Internet Privacy : An Analysis Of The Internet

1380 Words6 Pages
Internet Privacy: An Analysis of “The Internet is a Surveillance State”
Since its inception in the late 1960s, the internet has changed the expansion of communications to new levels. Facebook, Twitter, Linkedin and many others have provided the public with means of communication. The sharing of photos, thoughts and even ideas has become a more prevalent event for everyone as time has progressed. Computers, tablets, and phones are used widely each day for social media sites, as well as purchasing items of luxury and gifts for loved ones. The ability to communicate from your computer to anyone else all over the world is exciting, but do we even question the safety or privacy of the internet anymore? Would we be surprised at how much the
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Schneier maintains the extremely popular "Schneier on Security" blog (www.schneier.com/blog). (Bruce Schneier)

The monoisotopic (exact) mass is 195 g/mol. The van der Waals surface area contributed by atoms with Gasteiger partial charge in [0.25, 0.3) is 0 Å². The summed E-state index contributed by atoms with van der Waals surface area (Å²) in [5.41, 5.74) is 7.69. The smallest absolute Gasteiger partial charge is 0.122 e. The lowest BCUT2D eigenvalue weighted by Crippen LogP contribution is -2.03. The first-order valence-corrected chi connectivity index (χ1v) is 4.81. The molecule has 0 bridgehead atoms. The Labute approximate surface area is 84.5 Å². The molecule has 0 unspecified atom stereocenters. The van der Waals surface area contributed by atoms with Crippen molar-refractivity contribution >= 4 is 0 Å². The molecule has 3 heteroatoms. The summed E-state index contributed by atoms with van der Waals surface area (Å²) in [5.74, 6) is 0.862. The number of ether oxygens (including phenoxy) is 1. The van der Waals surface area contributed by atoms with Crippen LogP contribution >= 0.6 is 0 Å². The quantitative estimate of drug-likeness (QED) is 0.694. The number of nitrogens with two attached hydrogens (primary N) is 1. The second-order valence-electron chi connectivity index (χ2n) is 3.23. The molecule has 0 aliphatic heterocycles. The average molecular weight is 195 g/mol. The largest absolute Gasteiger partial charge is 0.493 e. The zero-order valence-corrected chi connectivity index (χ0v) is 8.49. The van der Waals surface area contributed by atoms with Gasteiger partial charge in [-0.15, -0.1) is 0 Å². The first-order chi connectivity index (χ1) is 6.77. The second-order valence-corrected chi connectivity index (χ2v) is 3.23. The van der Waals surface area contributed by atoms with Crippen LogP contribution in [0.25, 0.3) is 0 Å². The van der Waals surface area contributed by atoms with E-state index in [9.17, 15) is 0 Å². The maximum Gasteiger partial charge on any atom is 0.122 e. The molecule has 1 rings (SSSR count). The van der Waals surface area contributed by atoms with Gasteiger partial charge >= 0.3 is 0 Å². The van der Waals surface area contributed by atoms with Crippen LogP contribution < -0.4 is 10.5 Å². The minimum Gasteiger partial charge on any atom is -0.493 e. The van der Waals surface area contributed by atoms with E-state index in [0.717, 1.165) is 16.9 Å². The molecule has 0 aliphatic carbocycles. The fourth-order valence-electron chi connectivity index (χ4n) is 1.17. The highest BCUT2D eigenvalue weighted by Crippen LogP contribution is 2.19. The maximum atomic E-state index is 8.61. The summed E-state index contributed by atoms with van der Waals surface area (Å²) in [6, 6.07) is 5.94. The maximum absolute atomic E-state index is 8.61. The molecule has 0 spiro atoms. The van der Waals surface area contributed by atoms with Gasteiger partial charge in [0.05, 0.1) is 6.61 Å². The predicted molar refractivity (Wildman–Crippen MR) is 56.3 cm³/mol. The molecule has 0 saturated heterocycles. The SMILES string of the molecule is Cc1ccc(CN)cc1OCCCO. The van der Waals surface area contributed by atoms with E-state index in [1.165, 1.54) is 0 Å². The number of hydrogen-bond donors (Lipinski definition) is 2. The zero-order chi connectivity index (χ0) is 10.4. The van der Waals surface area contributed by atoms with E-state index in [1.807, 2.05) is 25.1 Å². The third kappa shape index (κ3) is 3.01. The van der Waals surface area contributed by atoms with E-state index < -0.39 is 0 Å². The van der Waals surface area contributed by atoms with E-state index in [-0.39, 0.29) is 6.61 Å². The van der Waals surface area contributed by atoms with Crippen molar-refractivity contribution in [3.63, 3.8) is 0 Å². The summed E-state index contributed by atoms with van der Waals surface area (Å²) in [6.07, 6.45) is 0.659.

The biography demonstrates that the author is academically respected in his field and demonstrates a scholarly platform. His viewpoints are considered creditable from his exceptional security background and superior viewpoints are considered to be among the best informative works from his peers.
Schneier claims, “The Internet is a Surveillance State,” demonstrates that our use of the internet is being tracked at all times. For instance, when you search a topic using search engines, the search engine uses your data for further use. Let’s look at that in further detail; consider that when you type in the search engine for the first time and your selection pops up. Now, when you type in the search engine again a suggestion appears after every keyword you enter. The keywords are a form of data saved by the internet search engine and the process is remembering some of your most visited sites. Your privacy is not that private anymore since the search engine has saved all your data for the purpose of creating shortcut web searches, but can use the data to provide advertisers to key in on your most visited topics. The availability for the general public to use some type of internet is vastly abundant. On a given day, we may look at the internet through social media sites, emails and browse search engines several times
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